NEW YORK - Skyscrapers even taller than the 110-story World Trade Center towers, and memorials ranging from twin reflecting pools to a "Park of Heroes," are among the newest round of proposals for rebuilding ground zero.
"These are designs not only for our time, but for all time," John Whitehead, chairman of the Lower Manhattan Development Corp., said as the new plans were unveiled Wednesday. "They must transcend the present, to speak to our children and to their children ... to send an immortal message."
The nine new proposals — the second round of plans to redevelop the site where 2,800 people died in the Sept. 11, 2001, terrorist attack — take a variety of approaches to the 16-acre site in lower Manhattan.
Four of the plans proposed creating the tallest building in the world, topping Malaysia's 1,483-foot Petronas Twin Towers. One recommended a 2,100-foot skyscraper, while another called for a 1,776-foot tower topped with a spire.
The plans for rebuilding the site and surrounding neighborhood came from seven teams of architects from Berlin, London, Amsterdam, Tokyo, New York and Los Angeles, and were selected from 407 submissions. A choice is expected by Jan. 31.
A first group of plans, released in July, was derided as boring and overstuffed with office space.
The presentations began with Daniel Libeskind, the Berlin-based architect who designed that city's Jewish Museum. His plan included a museum at the epicenter of ground zero and a 1,776-foot tower.
"A skyscraper rises above its predecessors ... restoring the spiritual peak of the city, creating an icon that speaks to our vitality in the face of danger and our optimism in the aftermath of tragedy," he said to applause. "Life victorious."
Architect Richard Meier, who designed the Getty Museum in Los Angeles, said his team's plan includes a floating "memorial plaza" on the Hudson River and a park with 2,800 small lights for each victim of the Sept. 11 attack.
"The most important aspect of our plan is the way in which all of the thinking is integrated into the memorial," Meier said.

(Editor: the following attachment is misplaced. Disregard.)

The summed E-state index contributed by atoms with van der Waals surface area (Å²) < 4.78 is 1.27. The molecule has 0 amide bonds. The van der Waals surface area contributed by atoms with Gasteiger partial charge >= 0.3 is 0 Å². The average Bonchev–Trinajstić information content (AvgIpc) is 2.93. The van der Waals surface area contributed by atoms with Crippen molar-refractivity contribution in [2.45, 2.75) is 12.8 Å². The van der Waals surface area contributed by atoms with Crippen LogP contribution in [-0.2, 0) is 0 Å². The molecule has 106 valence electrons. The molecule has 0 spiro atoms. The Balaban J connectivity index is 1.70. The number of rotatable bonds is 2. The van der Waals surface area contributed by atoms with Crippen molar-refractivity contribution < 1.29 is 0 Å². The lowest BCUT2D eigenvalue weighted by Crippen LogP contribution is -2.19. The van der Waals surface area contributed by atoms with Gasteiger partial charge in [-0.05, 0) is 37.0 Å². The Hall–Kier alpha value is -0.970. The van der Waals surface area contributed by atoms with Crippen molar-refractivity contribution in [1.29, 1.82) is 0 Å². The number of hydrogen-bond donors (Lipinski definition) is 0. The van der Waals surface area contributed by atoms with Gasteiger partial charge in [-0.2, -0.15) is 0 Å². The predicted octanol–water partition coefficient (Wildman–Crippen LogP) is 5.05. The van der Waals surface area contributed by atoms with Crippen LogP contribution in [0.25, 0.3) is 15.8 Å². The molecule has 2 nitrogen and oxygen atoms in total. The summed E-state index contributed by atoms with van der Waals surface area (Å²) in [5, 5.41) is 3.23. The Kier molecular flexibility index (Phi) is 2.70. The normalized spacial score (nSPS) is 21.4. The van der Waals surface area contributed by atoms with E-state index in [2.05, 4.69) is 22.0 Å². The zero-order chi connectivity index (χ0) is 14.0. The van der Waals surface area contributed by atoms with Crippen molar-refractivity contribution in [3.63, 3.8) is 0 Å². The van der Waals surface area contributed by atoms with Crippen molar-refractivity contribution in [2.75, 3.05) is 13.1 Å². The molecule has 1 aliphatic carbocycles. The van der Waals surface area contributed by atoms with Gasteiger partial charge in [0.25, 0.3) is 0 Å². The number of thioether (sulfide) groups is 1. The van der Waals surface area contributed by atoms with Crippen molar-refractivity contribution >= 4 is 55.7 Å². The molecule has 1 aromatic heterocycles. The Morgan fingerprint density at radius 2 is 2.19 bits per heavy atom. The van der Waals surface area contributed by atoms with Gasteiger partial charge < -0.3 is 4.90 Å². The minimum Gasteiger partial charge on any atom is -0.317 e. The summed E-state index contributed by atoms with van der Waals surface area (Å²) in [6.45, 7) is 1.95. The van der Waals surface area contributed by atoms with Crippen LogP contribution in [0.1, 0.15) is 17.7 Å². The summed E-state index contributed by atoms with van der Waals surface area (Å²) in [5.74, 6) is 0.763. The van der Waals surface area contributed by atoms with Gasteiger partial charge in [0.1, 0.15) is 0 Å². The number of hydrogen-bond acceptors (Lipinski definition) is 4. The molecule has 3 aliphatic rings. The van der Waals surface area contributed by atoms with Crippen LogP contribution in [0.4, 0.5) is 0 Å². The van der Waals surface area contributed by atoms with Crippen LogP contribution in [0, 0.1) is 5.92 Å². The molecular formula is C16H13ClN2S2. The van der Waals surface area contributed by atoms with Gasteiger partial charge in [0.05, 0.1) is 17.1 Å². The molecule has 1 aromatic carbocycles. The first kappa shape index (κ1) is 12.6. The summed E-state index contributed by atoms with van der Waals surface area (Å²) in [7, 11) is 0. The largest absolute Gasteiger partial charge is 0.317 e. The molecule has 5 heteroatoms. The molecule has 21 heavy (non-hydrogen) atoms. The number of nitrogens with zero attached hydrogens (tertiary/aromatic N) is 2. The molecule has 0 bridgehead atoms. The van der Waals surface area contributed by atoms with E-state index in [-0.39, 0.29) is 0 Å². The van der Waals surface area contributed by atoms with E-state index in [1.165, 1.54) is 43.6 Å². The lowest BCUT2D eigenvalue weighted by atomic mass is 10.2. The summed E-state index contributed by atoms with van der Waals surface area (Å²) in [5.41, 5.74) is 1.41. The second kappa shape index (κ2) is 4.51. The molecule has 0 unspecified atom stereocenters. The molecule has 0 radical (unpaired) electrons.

A plan by Foster and Partners proposed a "twinned tower," a skyscraper that would divide into two parts but "kiss" at three points to create public space and observation decks.
United Architects opted for a proposal with five futuristic, connected buildings creating "a veil" surrounding the space containing a memorial. Observers would go below ground zero and look up into the sky as part of the memorial.
Each plan includes a memorial. One places it on top of a building, while another incorporates a formal, sunken garden. A specific memorial design will be chosen after a separate international contest next year.
"It's been the most remarkable undertaking of my career, and I've worked on very large, controversial projects before," said Frederic Schwartz, a New York architect on one of the teams.
The designs will be on public display in the city's World Financial Center and posted on the development corporation's Web site.
The proposals must include 6.5 million to 10 million of office space on the trade center site — plus a hotel and mall — and up to 3.5 million of commercial space at its perimeter.
Robert Yaro, president of the Regional Plan Association, said that is still too much commercial space at the trade center site.
"It's not a disagreement about architecture at this point," Yaro said. "The question is, what's inside the buildings? And is this the best thing for lower Manhattan?"